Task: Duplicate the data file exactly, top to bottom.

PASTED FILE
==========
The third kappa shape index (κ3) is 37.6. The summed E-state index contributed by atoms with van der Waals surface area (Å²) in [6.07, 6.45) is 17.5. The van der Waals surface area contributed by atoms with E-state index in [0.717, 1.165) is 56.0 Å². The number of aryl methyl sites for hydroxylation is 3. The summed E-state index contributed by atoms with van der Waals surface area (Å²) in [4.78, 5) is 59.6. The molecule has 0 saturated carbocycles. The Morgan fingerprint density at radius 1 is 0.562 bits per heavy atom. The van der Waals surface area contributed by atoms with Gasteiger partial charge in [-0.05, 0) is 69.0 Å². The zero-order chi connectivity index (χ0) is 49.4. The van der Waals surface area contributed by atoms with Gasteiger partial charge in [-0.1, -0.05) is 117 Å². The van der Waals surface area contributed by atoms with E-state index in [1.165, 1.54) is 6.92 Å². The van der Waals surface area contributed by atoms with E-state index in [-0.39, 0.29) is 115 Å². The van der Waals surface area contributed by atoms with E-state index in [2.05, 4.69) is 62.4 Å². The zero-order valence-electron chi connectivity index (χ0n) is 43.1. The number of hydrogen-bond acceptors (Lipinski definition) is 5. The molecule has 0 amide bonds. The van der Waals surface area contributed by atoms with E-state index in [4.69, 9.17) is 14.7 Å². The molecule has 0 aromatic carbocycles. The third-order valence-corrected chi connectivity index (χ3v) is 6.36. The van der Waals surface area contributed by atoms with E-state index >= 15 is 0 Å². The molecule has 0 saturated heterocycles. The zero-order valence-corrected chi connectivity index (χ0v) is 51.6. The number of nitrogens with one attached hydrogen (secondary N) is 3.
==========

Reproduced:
The third kappa shape index (κ3) is 37.6. The summed E-state index contributed by atoms with van der Waals surface area (Å²) in [6.07, 6.45) is 17.5. The van der Waals surface area contributed by atoms with E-state index in [0.717, 1.165) is 56.0 Å². The number of aryl methyl sites for hydroxylation is 3. The summed E-state index contributed by atoms with van der Waals surface area (Å²) in [4.78, 5) is 59.6. The molecule has 0 saturated carbocycles. The Morgan fingerprint density at radius 1 is 0.562 bits per heavy atom. The van der Waals surface area contributed by atoms with Gasteiger partial charge in [-0.05, 0) is 69.0 Å². The zero-order chi connectivity index (χ0) is 49.4. The van der Waals surface area contributed by atoms with Gasteiger partial charge in [-0.1, -0.05) is 117 Å². The van der Waals surface area contributed by atoms with E-state index in [1.165, 1.54) is 6.92 Å². The van der Waals surface area contributed by atoms with E-state index in [-0.39, 0.29) is 115 Å². The van der Waals surface area contributed by atoms with E-state index in [2.05, 4.69) is 62.4 Å². The zero-order valence-electron chi connectivity index (χ0n) is 43.1. The number of hydrogen-bond acceptors (Lipinski definition) is 5. The molecule has 0 amide bonds. The van der Waals surface area contributed by atoms with E-state index in [4.69, 9.17) is 14.7 Å². The molecule has 0 aromatic carbocycles. The third-order valence-corrected chi connectivity index (χ3v) is 6.36. The van der Waals surface area contributed by atoms with E-state index >= 15 is 0 Å². The molecule has 0 saturated heterocycles. The zero-order valence-corrected chi connectivity index (χ0v) is 51.6. The number of nitrogens with one attached hydrogen (secondary N) is 3.